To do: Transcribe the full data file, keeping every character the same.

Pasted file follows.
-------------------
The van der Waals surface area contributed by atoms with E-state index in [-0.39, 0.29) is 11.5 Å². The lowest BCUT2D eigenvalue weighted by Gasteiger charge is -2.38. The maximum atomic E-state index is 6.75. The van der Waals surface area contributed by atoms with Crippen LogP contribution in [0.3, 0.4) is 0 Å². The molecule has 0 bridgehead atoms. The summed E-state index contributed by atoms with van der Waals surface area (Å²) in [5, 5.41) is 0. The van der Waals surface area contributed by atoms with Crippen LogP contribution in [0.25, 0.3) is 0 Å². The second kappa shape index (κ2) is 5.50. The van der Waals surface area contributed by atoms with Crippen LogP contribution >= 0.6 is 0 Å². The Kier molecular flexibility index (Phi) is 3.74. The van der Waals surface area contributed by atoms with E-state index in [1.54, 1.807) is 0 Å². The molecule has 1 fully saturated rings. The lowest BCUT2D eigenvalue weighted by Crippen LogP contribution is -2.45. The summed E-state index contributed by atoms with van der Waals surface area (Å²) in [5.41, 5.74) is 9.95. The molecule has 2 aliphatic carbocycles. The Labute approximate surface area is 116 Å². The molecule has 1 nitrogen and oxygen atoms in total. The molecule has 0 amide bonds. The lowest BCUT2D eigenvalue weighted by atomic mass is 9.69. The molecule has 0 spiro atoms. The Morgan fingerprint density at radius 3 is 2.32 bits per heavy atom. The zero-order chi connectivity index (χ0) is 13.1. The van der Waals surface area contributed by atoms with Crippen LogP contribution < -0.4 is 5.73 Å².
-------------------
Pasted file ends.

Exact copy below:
The van der Waals surface area contributed by atoms with E-state index in [-0.39, 0.29) is 11.5 Å². The lowest BCUT2D eigenvalue weighted by Gasteiger charge is -2.38. The maximum atomic E-state index is 6.75. The van der Waals surface area contributed by atoms with Crippen LogP contribution in [0.3, 0.4) is 0 Å². The molecule has 0 bridgehead atoms. The summed E-state index contributed by atoms with van der Waals surface area (Å²) in [5, 5.41) is 0. The van der Waals surface area contributed by atoms with Crippen LogP contribution in [0.25, 0.3) is 0 Å². The second kappa shape index (κ2) is 5.50. The van der Waals surface area contributed by atoms with Crippen LogP contribution >= 0.6 is 0 Å². The Kier molecular flexibility index (Phi) is 3.74. The van der Waals surface area contributed by atoms with E-state index in [1.54, 1.807) is 0 Å². The molecule has 1 fully saturated rings. The lowest BCUT2D eigenvalue weighted by Crippen LogP contribution is -2.45. The summed E-state index contributed by atoms with van der Waals surface area (Å²) in [5.41, 5.74) is 9.95. The molecule has 2 aliphatic carbocycles. The Labute approximate surface area is 116 Å². The molecule has 1 nitrogen and oxygen atoms in total. The molecule has 0 amide bonds. The lowest BCUT2D eigenvalue weighted by atomic mass is 9.69. The molecule has 0 spiro atoms. The Morgan fingerprint density at radius 3 is 2.32 bits per heavy atom. The zero-order chi connectivity index (χ0) is 13.1. The van der Waals surface area contributed by atoms with Crippen LogP contribution < -0.4 is 5.73 Å².